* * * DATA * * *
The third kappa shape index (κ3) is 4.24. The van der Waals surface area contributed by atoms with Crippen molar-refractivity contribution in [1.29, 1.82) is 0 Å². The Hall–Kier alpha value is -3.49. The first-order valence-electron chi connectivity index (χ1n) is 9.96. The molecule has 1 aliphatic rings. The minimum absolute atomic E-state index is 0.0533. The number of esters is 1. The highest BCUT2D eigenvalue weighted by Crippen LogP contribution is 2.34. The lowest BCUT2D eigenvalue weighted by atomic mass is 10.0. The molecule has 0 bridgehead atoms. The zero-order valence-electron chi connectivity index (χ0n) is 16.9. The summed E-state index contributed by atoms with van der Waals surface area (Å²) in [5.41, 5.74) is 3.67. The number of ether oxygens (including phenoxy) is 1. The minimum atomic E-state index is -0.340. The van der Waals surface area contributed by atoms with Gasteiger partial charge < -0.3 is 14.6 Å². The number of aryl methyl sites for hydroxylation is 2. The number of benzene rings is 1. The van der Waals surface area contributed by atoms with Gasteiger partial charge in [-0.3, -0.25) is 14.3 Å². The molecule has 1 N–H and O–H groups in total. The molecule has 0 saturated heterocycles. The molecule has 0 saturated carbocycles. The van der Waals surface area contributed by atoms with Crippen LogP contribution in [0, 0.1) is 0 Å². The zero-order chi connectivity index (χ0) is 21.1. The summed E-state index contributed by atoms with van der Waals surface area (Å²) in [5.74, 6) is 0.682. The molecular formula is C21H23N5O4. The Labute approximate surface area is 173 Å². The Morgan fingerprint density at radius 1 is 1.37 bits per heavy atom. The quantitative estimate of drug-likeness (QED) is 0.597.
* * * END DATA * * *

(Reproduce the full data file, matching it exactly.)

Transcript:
The third kappa shape index (κ3) is 4.24. The van der Waals surface area contributed by atoms with Crippen molar-refractivity contribution in [1.29, 1.82) is 0 Å². The Hall–Kier alpha value is -3.49. The first-order valence-electron chi connectivity index (χ1n) is 9.96. The molecule has 1 aliphatic rings. The minimum absolute atomic E-state index is 0.0533. The number of esters is 1. The highest BCUT2D eigenvalue weighted by Crippen LogP contribution is 2.34. The lowest BCUT2D eigenvalue weighted by atomic mass is 10.0. The molecule has 0 bridgehead atoms. The zero-order valence-electron chi connectivity index (χ0n) is 16.9. The summed E-state index contributed by atoms with van der Waals surface area (Å²) in [5.41, 5.74) is 3.67. The number of ether oxygens (including phenoxy) is 1. The minimum atomic E-state index is -0.340. The van der Waals surface area contributed by atoms with Gasteiger partial charge < -0.3 is 14.6 Å². The number of aryl methyl sites for hydroxylation is 2. The number of benzene rings is 1. The van der Waals surface area contributed by atoms with Gasteiger partial charge in [-0.3, -0.25) is 14.3 Å². The molecule has 1 N–H and O–H groups in total. The molecule has 0 saturated heterocycles. The molecule has 0 saturated carbocycles. The van der Waals surface area contributed by atoms with Crippen LogP contribution in [0, 0.1) is 0 Å². The zero-order chi connectivity index (χ0) is 21.1. The summed E-state index contributed by atoms with van der Waals surface area (Å²) in [5.74, 6) is 0.682. The molecular formula is C21H23N5O4. The Labute approximate surface area is 173 Å². The Morgan fingerprint density at radius 1 is 1.37 bits per heavy atom. The quantitative estimate of drug-likeness (QED) is 0.597.